Scalia generally backed so-called Chevron and Auer deference, as part of his strong theory of the executive. But legal scholars have called Chevron enormously consequential in the rise of the modern administrative state, leading conservatives to challenge it. Justice Thomas wrote separately in 2014 questioning the practice of judicial deference, and Gorsuch was noted as a critic of deference in his lower-court position. In Garco Construction, Inc. v. Speer, Gorsuch joined a Thomas dissent calling for the court to revisit Auer deference.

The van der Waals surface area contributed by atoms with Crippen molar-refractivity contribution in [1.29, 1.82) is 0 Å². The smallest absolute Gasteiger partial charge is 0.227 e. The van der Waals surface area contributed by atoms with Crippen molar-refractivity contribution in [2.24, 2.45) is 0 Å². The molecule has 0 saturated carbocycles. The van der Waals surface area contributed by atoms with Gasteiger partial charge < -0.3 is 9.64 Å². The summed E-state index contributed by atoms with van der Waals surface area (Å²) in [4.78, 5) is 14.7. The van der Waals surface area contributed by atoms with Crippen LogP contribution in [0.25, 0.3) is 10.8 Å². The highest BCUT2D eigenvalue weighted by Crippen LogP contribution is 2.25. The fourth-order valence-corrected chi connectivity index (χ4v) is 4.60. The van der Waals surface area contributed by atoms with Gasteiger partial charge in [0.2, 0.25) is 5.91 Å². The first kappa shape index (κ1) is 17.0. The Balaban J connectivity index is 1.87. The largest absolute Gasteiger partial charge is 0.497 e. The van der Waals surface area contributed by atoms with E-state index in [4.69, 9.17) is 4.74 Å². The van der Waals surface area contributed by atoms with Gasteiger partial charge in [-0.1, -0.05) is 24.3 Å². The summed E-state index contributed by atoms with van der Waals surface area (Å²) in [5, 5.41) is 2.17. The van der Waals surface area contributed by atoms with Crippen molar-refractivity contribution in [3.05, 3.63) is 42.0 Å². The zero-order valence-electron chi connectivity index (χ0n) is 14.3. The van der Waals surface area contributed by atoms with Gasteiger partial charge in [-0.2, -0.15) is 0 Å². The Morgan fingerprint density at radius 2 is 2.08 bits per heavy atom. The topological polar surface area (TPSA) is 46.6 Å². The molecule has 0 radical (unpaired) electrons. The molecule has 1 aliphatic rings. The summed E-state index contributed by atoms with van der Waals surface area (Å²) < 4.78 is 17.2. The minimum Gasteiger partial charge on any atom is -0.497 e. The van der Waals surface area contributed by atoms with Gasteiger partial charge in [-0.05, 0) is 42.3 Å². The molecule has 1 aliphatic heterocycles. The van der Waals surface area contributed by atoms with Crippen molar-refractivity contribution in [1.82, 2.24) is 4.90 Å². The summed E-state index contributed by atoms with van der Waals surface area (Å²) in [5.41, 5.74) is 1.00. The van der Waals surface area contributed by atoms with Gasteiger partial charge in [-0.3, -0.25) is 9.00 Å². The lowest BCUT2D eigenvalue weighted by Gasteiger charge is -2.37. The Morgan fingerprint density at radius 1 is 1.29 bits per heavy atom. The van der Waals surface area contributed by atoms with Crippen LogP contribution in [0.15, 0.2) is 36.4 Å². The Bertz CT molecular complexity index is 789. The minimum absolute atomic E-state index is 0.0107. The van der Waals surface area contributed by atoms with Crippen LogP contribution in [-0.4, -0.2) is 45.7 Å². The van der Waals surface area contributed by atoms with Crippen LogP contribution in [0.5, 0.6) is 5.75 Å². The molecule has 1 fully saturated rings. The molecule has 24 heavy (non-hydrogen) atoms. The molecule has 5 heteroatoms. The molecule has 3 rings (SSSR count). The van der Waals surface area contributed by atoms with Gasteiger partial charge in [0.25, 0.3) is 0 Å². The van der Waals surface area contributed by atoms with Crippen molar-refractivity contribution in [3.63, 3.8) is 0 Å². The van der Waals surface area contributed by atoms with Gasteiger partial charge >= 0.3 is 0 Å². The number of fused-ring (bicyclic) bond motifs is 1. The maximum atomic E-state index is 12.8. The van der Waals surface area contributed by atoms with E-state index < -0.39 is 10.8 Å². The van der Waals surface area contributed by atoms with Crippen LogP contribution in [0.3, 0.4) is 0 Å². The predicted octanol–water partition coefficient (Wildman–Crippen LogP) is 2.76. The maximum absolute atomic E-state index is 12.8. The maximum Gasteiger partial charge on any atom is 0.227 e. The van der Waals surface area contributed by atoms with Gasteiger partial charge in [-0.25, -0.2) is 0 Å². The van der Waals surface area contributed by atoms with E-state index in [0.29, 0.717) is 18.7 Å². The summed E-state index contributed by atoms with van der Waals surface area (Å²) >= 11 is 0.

"Gorsuch has stepped right into Justice Scalia's shoes, though without dominating oral argument as much. The real difference will come in cases presenting judicial-deference doctrines (like Chevron and Auer), where Gorsuch's work on the Tenth Circuit indicates he’ll be less deferential to administrative agencies." Shapiro said.
Although the court has not yet explored overturning Chevron and Auer, there's still time. Just 50 years old, Gorsuch has a lifetime of service in front of him. As such, he may yet prove to be President Trump's most critical—and lasting—act while in office.
"He's the real deal, and will be a central part of President Trump's legacy regardless of anything else," Shapiro said.